Updated: Mar 17, 2020
Cozumel is an important place for a lot of people, and other organisms. Since Jacques Cousteau raved about its reefs in 1961, decades of divers have flocked to this Yucatan island to marvel at its gin-clear visibility, colorful corals, and abundant tropical fish.
Mexico is proud that Cozumel’s long-standing marine park preserves some of the healthiest parts of the Mesoamerican Barrier Reef. Scientists value Cozumel for its contribution to research and biodiversity. The island’s locals know that tourism and fishing are the two pillars of their economy. And endangered sea turtles, 105 coral species, and 262 fish species call Cozumel home.
Most divers already know that the ocean is struggling. Human society is waging a seemingly endless assault on the sea, from global warming to coastal development to plastic pollution to our gluttonous appetites for fish, no matter that most fish stocks are collapsing. Much-beloved places like Cozumel almost always suffer the most; imagine the environmental pressure of the 3.6 million cruise ship passengers who arrive yearly at its port- the fourth-busiest cruise ship port in the world. So if you’re going to assume the carbon footprint of flying to your favorite dive destination, try to learn something about who’s helping it survive, and how you might be able to support them.
So How Can I Help?
The first news is good news. The nonprofit MesoAmerican Reef Tourism Initiative runs an education and monitoring program with the government to train all Cozumel tour guides and boat operators on what to do and what not to do in the marine park. They not only train, but also observe and check operators for compliance. This initiative has helped boats clean up their waste disposal practices, and taught dive guides to keep customers farther away from the coral, stop interfering with local fish-life, and educate their guests about the environment.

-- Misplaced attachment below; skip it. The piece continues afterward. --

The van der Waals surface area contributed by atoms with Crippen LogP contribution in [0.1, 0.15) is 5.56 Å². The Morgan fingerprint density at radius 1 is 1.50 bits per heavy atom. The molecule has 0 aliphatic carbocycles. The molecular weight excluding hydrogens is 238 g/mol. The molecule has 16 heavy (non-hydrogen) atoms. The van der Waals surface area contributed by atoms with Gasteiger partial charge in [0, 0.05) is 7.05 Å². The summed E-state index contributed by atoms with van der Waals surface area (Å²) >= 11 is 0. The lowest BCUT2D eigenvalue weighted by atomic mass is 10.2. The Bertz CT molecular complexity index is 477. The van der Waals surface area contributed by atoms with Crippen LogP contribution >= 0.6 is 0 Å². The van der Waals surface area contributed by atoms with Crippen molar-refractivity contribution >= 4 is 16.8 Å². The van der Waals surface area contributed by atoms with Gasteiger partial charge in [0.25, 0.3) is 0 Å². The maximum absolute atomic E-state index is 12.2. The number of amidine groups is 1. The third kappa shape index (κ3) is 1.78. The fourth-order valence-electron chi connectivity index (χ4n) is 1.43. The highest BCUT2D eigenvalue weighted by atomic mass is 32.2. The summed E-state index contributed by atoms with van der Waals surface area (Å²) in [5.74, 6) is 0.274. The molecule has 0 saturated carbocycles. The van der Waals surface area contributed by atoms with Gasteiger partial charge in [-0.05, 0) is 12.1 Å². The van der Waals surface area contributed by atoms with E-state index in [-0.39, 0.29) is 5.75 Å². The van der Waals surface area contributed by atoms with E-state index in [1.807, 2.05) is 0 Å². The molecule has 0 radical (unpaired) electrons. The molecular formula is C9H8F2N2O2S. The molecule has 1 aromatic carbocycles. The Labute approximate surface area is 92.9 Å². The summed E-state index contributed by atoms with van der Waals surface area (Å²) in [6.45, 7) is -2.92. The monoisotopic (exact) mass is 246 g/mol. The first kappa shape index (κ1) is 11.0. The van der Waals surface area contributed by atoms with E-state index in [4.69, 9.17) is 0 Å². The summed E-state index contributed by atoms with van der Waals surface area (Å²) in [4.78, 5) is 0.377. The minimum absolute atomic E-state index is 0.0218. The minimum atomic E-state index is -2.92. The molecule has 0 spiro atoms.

On a smaller scale, plenty of ocean-loving organizations have opportunities for tourists to help and participate:
One of Cozumel’s most-loved marine conservation activities does not actually take place underwater: this is the turtle rescue program. The marine park authorities offer this opportunity from July through November, when baby green and loggerhead turtles are hatching on the beach. Turtle rescue means helping government volunteers look for hatched nests and excavate the holes to find any eggshells, unhatched eggs, dead babies or live babies who didn’t make it out. Participants rave about the feeling of finding a straggler baby turtle under the sand and releasing it safely to the ocean. You can find information about turtle rescue HERE and Here.
Make sure to book directly with government agencies so that your fee goes to them - not to a tour operator who offers to arrange it for you. (Park authorities to look for include CMAC, FPMC, or Subdireccion De Ecologia.)